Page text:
Butch Lee had a storied college career while a member of the Marquette Warriors (since changed to Golden Eagles) in the mid to late 1970s. He not only was named the Most Outstanding Player of the NCAA Tournament after leading his team to the 1977 Championship, but also won the 1978 AP College Player of the Year. In the last 50 years, the only college players with the same accomplishments were Jerry Lucas, Lew Alcindor, Bill Walton, David Thompson, Patrick Ewing, Christian Laettner, Shane Battier, and Anthony Davis. Unlike the other players, however, Lee had an abbreviated NBA career so his college achievements have been mostly forgotten. Whereas most entries on this site expose talented college players who are busts because they failed to succeed at the next level, this one is intended to highlight a talented college player who has been mostly forgotten because his professional career was cut short by a bum knee.
Every decade, the NBA seems to have a proverbial changing of the guard. Unlike the daily ceremony at Buckingham Palace or Windsor Castle, the revolving door of NBA royalty doesn’t obey a specific schedule. That being said, NBA dynasties historically have fit a recurring time frame such that the team or player’s first title comes towards the beginning and final title comes towards the end of each decade. Supporting this claim, the range of titles for the game’s most dominant players from the last three full decades include: Magic Johnson [1980-1988]; Larry Bird [1981-1986]; Michael Jordan [1991-1998]; Shaquille O’Neal [2000-2006]; and Kobe Bryant [2000-2010]. Assuming LeBron James wins at least one more title this decade, the trend should continue. The one notable exception is Tim Duncan who won his first title in 1999 and most recent title in 2014. Then again, as someone who is often overlooked as one of the game’s most dominant players, “King Duncan” seems to the get the short end of the stick just like his fictional namesake from Macbeth.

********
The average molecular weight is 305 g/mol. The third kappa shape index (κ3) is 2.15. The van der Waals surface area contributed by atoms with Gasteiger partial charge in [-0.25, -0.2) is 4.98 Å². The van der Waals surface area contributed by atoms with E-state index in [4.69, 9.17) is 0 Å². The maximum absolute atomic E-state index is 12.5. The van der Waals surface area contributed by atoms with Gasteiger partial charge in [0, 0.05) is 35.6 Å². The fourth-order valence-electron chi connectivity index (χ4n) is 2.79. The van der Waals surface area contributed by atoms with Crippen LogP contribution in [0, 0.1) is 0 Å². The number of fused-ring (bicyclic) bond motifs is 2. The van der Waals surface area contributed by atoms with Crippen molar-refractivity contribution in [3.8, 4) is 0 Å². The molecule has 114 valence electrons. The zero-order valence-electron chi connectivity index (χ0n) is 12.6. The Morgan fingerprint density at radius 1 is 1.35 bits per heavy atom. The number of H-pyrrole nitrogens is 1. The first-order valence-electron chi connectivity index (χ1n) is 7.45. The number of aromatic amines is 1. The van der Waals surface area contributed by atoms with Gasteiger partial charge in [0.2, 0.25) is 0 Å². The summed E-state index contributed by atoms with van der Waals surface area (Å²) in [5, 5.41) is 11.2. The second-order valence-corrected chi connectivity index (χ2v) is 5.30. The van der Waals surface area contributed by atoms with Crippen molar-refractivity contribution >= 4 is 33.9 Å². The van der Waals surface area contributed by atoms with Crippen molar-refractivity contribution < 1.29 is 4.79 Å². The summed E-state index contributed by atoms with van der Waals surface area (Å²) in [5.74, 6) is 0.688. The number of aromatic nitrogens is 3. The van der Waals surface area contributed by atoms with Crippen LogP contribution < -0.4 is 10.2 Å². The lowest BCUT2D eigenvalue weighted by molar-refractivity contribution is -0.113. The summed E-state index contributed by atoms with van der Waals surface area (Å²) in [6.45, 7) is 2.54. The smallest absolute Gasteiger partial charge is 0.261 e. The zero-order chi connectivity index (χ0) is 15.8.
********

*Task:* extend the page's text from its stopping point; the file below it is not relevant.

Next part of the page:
On an inflation-adjusted basis, Cutthroat Island (1995) continues to be the biggest box-office flop in history. While that distinction alone may be worthy of the top position in my countdown, I just couldn’t rank it higher than #3. In particular, the film lacked true star power and suffered from its studio’s financial difficulties. For me, those qualifications make it less bust-worthy. At the same time, I recognize that the damage created by the movie’s wake has been significant. Of note, the director (Renny Harlin), lead actress (Geena Davis), and lead actor (Matthew Modine) all have been relegated to the small screen. If you don’t recognize those names, you now know why.